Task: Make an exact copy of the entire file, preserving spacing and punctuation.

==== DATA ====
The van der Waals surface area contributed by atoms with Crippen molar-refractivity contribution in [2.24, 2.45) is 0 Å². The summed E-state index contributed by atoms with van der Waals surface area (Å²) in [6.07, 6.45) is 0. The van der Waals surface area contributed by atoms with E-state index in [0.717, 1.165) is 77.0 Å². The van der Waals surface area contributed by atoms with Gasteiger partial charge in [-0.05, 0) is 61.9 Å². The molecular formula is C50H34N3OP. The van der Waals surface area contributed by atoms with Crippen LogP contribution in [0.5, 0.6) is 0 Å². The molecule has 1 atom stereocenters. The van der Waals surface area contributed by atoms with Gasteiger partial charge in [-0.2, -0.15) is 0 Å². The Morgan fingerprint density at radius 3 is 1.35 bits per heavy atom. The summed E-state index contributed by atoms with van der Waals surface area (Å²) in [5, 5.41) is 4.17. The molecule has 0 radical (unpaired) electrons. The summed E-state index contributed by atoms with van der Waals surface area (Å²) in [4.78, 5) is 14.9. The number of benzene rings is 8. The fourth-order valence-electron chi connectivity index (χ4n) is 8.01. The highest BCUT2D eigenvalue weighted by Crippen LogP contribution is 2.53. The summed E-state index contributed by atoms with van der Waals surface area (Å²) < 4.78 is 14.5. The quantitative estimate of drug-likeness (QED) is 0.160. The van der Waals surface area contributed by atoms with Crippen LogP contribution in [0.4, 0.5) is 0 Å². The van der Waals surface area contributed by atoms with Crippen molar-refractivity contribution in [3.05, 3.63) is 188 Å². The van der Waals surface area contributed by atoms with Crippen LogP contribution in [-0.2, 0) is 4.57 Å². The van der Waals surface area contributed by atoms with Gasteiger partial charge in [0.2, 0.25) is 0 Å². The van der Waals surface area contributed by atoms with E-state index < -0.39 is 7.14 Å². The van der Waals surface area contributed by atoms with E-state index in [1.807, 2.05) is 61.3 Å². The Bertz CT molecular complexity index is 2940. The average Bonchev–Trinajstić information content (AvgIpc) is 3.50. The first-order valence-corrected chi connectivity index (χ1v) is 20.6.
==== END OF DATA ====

The van der Waals surface area contributed by atoms with Crippen molar-refractivity contribution in [2.24, 2.45) is 0 Å². The summed E-state index contributed by atoms with van der Waals surface area (Å²) in [6.07, 6.45) is 0. The van der Waals surface area contributed by atoms with E-state index in [0.717, 1.165) is 77.0 Å². The van der Waals surface area contributed by atoms with Gasteiger partial charge in [-0.05, 0) is 61.9 Å². The molecular formula is C50H34N3OP. The van der Waals surface area contributed by atoms with Crippen LogP contribution in [0.5, 0.6) is 0 Å². The molecule has 1 atom stereocenters. The van der Waals surface area contributed by atoms with Gasteiger partial charge in [-0.2, -0.15) is 0 Å². The Morgan fingerprint density at radius 3 is 1.35 bits per heavy atom. The summed E-state index contributed by atoms with van der Waals surface area (Å²) in [5, 5.41) is 4.17. The molecule has 0 radical (unpaired) electrons. The summed E-state index contributed by atoms with van der Waals surface area (Å²) in [4.78, 5) is 14.9. The number of benzene rings is 8. The fourth-order valence-electron chi connectivity index (χ4n) is 8.01. The highest BCUT2D eigenvalue weighted by Crippen LogP contribution is 2.53. The summed E-state index contributed by atoms with van der Waals surface area (Å²) < 4.78 is 14.5. The quantitative estimate of drug-likeness (QED) is 0.160. The van der Waals surface area contributed by atoms with Crippen LogP contribution in [0.4, 0.5) is 0 Å². The van der Waals surface area contributed by atoms with Crippen molar-refractivity contribution in [3.05, 3.63) is 188 Å². The van der Waals surface area contributed by atoms with Crippen LogP contribution in [-0.2, 0) is 4.57 Å². The van der Waals surface area contributed by atoms with Gasteiger partial charge in [0.2, 0.25) is 0 Å². The van der Waals surface area contributed by atoms with E-state index < -0.39 is 7.14 Å². The van der Waals surface area contributed by atoms with E-state index in [1.807, 2.05) is 61.3 Å². The Bertz CT molecular complexity index is 2940. The average Bonchev–Trinajstić information content (AvgIpc) is 3.50. The first-order valence-corrected chi connectivity index (χ1v) is 20.6.